Chapter 12: Every Joke Has a Great Reason
He said, “This is very great. I am immensely grateful to you.”
Almost twice or thrice a week I would write a letter, and he would take the letter and hand it over to the girl. She smiled, because this was becoming a strange drama. And she knew my handwriting.
I told her, “It is very unkind not to answer his letters.”
But she said, “You are getting me into more and more of a mess.”
I said, “Don’t be worried, I will get you out any moment. The day you want to get out, just slap him and that will do.”
So it continued for a few months. She started writing beautiful letters to him, and he would come running and show to everybody what a great love was flowering. Finally the moment came - the girl slapped him.
But he said, “This is very irrational. I will go to my master, who has been teaching me how to love, and ask him what has happened.”
He came back and I told him, “I was just giving you a chance - perhaps you can learn something - but you seem to be incapable of learning anything. It is finished.”
He said, “My God, and what about the letters that I have written?”
I said, “What will you do with those letters?”
He said, “I can’t write those letters, so I’m going to take them and try them on another girl.” And he was rejected from everywhere, because everybody by and by came to know that the handwriting was mine, the letter was mine, and this fool was not even aware what love is!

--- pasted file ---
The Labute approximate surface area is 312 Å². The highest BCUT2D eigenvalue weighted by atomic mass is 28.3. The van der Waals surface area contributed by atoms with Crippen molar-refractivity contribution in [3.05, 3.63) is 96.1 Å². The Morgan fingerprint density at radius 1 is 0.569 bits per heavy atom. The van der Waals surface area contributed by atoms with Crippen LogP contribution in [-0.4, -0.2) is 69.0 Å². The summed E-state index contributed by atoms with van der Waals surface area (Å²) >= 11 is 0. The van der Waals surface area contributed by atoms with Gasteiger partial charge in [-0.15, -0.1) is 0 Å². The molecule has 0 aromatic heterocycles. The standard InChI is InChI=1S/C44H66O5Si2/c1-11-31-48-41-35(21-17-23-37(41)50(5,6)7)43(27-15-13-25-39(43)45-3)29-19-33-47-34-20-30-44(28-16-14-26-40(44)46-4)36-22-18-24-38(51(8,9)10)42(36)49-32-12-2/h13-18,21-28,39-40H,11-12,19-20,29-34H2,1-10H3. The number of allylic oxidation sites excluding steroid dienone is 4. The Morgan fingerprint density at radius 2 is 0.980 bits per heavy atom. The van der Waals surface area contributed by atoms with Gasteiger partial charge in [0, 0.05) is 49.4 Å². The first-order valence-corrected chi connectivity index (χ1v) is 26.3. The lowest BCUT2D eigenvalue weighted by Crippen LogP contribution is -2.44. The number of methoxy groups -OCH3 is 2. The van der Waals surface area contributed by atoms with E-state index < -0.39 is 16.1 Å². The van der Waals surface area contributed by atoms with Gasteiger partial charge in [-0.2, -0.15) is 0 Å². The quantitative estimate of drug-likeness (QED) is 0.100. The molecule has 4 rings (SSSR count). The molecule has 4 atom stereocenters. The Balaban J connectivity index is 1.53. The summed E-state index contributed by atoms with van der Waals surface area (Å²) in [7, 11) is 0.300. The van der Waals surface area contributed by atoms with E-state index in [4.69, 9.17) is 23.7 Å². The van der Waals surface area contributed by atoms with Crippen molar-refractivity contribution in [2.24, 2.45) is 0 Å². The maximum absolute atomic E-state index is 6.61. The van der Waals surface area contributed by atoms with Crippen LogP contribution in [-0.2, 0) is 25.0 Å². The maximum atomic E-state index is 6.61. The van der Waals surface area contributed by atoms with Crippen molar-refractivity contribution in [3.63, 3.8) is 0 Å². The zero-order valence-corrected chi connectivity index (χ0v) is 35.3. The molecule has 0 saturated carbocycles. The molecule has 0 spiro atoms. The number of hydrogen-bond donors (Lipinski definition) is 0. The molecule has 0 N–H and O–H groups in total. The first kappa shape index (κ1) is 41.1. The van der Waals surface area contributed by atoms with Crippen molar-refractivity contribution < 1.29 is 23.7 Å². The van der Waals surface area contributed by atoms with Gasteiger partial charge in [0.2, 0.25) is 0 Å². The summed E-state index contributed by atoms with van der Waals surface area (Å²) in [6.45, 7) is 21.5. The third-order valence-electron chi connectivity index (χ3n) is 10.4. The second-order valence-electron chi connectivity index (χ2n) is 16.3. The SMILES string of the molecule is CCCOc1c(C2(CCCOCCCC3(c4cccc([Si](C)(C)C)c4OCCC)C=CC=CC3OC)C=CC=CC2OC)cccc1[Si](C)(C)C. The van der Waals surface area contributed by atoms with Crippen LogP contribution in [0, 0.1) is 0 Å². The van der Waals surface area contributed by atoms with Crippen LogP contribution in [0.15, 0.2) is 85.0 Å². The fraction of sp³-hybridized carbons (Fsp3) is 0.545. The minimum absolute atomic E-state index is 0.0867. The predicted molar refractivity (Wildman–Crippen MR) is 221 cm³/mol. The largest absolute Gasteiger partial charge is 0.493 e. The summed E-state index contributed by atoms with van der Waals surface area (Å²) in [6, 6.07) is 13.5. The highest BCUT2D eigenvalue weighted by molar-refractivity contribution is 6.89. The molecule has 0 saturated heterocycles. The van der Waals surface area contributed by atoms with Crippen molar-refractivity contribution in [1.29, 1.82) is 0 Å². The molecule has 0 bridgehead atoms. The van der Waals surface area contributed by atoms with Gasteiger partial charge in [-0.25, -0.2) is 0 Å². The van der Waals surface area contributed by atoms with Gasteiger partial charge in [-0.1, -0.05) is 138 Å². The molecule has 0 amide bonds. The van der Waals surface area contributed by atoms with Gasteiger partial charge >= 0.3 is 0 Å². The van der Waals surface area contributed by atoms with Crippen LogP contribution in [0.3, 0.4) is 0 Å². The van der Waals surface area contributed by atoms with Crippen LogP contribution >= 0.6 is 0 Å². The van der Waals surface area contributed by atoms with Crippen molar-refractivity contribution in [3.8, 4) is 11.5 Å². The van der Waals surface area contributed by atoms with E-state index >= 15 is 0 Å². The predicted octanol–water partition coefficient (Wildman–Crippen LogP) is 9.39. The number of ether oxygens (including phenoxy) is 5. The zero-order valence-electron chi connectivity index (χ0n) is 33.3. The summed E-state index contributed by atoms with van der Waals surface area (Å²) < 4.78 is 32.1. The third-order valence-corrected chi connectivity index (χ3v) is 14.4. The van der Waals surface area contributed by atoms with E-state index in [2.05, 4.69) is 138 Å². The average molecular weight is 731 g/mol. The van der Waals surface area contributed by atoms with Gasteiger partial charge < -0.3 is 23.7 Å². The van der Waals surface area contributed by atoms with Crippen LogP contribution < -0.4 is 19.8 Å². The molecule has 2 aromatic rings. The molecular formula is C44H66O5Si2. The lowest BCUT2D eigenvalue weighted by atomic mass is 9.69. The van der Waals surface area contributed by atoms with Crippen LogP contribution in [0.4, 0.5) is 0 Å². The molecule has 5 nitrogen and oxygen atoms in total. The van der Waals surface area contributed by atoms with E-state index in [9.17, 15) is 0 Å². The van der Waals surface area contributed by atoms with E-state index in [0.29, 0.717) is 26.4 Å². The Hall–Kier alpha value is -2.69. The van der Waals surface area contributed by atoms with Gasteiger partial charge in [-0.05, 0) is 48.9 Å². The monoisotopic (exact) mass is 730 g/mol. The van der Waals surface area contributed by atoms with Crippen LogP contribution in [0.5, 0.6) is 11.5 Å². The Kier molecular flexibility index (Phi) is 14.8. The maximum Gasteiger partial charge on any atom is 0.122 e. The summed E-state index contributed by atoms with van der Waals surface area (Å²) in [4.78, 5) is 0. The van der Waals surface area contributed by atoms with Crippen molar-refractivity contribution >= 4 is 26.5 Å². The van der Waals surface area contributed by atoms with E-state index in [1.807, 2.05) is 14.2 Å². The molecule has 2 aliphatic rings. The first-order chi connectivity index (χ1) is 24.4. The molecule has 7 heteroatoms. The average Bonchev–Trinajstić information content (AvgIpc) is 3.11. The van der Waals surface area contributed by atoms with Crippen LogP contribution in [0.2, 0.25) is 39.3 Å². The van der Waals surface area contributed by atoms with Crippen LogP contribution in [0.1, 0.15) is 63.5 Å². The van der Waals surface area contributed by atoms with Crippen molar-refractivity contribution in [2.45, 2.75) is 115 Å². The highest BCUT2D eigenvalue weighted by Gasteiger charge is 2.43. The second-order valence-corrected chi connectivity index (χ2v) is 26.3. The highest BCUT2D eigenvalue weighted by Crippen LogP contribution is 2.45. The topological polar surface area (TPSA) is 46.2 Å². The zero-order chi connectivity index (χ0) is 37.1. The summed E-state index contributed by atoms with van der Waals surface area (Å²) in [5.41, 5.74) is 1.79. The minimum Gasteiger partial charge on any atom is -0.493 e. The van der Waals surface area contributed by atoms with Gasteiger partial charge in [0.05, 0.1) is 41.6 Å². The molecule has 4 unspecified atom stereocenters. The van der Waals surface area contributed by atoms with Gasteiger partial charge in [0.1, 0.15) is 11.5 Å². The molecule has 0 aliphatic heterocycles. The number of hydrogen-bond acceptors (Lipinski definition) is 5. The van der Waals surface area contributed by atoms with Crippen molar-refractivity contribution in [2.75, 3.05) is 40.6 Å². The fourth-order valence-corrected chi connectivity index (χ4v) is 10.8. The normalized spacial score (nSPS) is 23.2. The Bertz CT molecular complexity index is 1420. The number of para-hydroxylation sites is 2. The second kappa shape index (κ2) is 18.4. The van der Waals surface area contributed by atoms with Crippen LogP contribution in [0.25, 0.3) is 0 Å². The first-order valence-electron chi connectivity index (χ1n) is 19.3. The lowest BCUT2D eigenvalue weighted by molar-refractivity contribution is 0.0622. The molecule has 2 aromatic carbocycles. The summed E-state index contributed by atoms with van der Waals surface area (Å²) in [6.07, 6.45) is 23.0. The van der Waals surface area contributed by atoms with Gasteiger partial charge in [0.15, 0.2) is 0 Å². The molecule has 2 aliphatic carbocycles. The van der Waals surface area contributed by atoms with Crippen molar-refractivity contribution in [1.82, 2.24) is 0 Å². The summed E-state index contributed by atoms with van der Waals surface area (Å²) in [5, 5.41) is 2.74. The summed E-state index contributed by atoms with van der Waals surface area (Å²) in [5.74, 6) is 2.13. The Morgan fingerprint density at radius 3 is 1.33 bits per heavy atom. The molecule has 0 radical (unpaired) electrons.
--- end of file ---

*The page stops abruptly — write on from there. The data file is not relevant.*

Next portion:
Response is not out of the past. You don’t have to learn it, you don’t have to be taught it; it comes out of your silence, your serenity, on its own accord. Hence I say that many of your acts are not acts, because they are coming from the memory - they are reactions. The authentic act comes from your consciousness.
So the first thing is, change the wrong connotation of responsibility. The mother says, “You have a responsibility to take care of me”; the father says, “You have a responsibility to take care of me”; the whole family says, “You have a responsibility, a duty..”
I had a very deep, intimate contact with my father. He was a rare man - because whatever I said would have irritated any father, but he always pondered over it, contemplated it. I said, “Listen, I don’t have any responsibility for you. You never asked if you could give birth to me. That was the point when we could have made a contract: ‘This is going to be my responsibility..’ You have brought me into existence without even asking me. It is your responsibility, not mine. If something goes wrong you will be responsible for it.”